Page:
We fancied a relatively short, and not-too-muddy Boxing Day walk yesterday, and plumped for one part of the Flitch Way. It’s a 15-mile linear park between Braintree and Bishops Stortford, following the course of the railway line that had been there until Dr. Beeching redrew the railway map of Great Britain in the 1950s. Actually he didn’t redraw it, he simply took a bloody big eraser to great stretches of it…
We started at the eastern end, not the most salubrious of beginnings, at the car park next to Braintree railway station. But at least it helped you imagine the train line running westwards out of the town. The Flitch Way is used by cyclists, runners and walkers, and all were out on the afternoon in force, with only one or two muddy or wet areas underfoot to skirt around.
The first stretch takes you out through the suburbs of Braintree, and if you keep your eyes open there are plenty of older buildings to appreciate. After a little while you get out into the countryside, and can do some bird and squirrel spotting. The road runs parallel to the A120 for a lot of the time, and you can hear it swishing away in the distance. If you are very eagle eyed, to the south you can see the silver bee sculpture to the south of the A120 on the horizon.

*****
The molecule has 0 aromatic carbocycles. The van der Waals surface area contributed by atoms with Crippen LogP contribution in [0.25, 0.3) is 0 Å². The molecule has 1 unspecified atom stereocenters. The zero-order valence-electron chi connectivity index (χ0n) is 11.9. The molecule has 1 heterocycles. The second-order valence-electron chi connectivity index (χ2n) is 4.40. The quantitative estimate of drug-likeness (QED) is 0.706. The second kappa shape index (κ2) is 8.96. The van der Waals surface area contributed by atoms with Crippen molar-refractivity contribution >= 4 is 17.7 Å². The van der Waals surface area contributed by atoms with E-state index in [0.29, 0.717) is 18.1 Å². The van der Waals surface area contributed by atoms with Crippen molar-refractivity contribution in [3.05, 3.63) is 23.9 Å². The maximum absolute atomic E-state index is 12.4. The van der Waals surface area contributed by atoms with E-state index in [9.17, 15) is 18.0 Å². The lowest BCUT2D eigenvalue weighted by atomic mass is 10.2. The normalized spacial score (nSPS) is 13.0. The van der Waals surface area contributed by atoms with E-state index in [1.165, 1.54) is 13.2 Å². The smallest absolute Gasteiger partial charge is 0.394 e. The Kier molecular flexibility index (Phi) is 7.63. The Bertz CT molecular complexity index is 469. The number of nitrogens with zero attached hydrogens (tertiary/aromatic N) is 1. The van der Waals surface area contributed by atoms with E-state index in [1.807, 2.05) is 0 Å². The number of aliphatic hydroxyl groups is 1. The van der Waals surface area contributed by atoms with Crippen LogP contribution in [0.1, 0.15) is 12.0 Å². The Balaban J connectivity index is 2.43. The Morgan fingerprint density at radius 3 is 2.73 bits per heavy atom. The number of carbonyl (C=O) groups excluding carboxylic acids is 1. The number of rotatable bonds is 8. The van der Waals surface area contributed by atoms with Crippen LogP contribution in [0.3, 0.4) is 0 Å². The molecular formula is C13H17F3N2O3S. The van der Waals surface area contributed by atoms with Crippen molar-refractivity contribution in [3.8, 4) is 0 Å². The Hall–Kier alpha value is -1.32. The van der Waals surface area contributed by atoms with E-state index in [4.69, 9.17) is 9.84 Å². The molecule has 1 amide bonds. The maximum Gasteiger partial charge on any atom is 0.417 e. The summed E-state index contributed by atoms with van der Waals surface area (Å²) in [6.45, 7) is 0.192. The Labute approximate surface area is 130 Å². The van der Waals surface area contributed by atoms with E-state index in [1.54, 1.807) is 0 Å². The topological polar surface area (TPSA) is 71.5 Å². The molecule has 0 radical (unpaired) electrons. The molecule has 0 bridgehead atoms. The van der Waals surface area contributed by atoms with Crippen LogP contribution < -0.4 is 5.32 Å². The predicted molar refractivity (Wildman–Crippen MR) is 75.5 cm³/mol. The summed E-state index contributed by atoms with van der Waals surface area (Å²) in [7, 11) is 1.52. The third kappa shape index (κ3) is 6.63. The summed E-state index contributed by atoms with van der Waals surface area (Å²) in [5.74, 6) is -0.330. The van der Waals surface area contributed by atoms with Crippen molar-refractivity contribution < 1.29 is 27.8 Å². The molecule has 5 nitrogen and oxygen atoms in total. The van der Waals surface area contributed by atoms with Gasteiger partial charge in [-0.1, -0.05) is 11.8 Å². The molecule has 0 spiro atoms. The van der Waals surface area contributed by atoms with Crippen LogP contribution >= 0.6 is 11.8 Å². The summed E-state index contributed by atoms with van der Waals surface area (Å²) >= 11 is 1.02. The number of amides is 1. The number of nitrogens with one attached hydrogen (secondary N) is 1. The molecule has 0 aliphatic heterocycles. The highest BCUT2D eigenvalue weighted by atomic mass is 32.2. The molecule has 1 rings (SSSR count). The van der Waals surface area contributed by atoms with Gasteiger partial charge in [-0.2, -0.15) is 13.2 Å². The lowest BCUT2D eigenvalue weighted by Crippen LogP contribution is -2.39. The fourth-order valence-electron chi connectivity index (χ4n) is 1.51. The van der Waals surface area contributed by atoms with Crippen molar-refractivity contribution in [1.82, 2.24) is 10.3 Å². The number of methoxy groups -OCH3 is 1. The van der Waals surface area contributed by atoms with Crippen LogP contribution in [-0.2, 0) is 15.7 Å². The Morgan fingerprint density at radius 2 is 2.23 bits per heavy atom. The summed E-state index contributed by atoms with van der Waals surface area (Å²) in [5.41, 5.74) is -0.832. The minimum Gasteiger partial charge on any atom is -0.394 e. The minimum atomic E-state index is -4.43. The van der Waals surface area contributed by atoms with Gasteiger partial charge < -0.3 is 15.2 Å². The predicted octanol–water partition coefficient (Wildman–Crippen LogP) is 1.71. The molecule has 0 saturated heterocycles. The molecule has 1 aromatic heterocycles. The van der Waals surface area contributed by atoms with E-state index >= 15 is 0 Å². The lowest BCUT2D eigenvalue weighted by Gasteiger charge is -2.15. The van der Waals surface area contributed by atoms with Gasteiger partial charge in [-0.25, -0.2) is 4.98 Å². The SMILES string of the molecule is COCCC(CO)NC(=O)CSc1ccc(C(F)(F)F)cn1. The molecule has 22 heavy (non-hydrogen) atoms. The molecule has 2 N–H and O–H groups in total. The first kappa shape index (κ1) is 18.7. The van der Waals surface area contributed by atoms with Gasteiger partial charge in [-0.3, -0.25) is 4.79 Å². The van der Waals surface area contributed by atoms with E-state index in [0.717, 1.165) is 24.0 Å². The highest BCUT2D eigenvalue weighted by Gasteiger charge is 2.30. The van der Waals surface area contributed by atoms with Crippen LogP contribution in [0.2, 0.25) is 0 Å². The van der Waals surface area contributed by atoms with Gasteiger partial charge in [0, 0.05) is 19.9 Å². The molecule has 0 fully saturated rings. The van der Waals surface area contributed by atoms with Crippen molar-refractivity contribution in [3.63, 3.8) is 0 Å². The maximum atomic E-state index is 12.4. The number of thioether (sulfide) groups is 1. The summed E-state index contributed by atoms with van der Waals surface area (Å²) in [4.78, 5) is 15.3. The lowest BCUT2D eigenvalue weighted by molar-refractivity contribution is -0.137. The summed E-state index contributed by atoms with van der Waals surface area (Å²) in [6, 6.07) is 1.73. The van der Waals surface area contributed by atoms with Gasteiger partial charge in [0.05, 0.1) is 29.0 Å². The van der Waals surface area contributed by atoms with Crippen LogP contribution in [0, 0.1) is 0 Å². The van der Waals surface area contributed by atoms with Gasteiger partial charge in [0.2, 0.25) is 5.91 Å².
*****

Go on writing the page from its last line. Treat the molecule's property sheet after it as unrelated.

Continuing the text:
Once into the countryside proper, you can appreciate the views, and after about 45 minutes or so we found ourselves at Rayne – alongside the old platform, and the old train station which, when open, offers food and drink, and toilets.
Not being dedicated walkers, we turned back at this point. I think either cycling the length of the Flitch Way and back could be an excellent all-day excursion in summer, or else doing the walk over a period of visits – Rayne to Felsted being the next stretch (and, of course, tying in with a pub stop!)
More info on the Flitch Way here.